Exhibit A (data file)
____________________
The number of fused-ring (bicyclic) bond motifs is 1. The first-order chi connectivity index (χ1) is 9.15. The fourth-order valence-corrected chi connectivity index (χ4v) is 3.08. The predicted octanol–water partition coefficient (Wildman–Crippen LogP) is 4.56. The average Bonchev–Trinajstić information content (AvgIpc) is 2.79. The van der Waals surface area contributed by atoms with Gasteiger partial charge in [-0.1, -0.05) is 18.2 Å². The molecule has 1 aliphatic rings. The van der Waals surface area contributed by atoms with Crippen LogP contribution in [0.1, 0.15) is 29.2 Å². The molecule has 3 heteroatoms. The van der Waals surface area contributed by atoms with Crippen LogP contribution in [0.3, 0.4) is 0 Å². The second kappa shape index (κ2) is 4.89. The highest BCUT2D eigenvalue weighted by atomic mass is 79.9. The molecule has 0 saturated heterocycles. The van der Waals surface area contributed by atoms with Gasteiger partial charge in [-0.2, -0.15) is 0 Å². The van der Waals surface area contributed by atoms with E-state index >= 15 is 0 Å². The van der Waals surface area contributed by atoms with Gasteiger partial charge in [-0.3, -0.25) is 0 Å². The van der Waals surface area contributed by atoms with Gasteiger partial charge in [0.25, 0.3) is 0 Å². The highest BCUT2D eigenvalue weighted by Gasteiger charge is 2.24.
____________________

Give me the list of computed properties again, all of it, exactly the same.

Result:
The number of fused-ring (bicyclic) bond motifs is 1. The first-order chi connectivity index (χ1) is 9.15. The fourth-order valence-corrected chi connectivity index (χ4v) is 3.08. The predicted octanol–water partition coefficient (Wildman–Crippen LogP) is 4.56. The average Bonchev–Trinajstić information content (AvgIpc) is 2.79. The van der Waals surface area contributed by atoms with Gasteiger partial charge in [-0.1, -0.05) is 18.2 Å². The molecule has 1 aliphatic rings. The van der Waals surface area contributed by atoms with Crippen LogP contribution in [0.1, 0.15) is 29.2 Å². The molecule has 3 heteroatoms. The van der Waals surface area contributed by atoms with Crippen LogP contribution in [0.3, 0.4) is 0 Å². The second kappa shape index (κ2) is 4.89. The highest BCUT2D eigenvalue weighted by atomic mass is 79.9. The molecule has 0 saturated heterocycles. The van der Waals surface area contributed by atoms with Gasteiger partial charge in [-0.2, -0.15) is 0 Å². The van der Waals surface area contributed by atoms with E-state index >= 15 is 0 Å². The van der Waals surface area contributed by atoms with Gasteiger partial charge in [-0.3, -0.25) is 0 Å². The van der Waals surface area contributed by atoms with Gasteiger partial charge in [0.25, 0.3) is 0 Å². The highest BCUT2D eigenvalue weighted by Gasteiger charge is 2.24.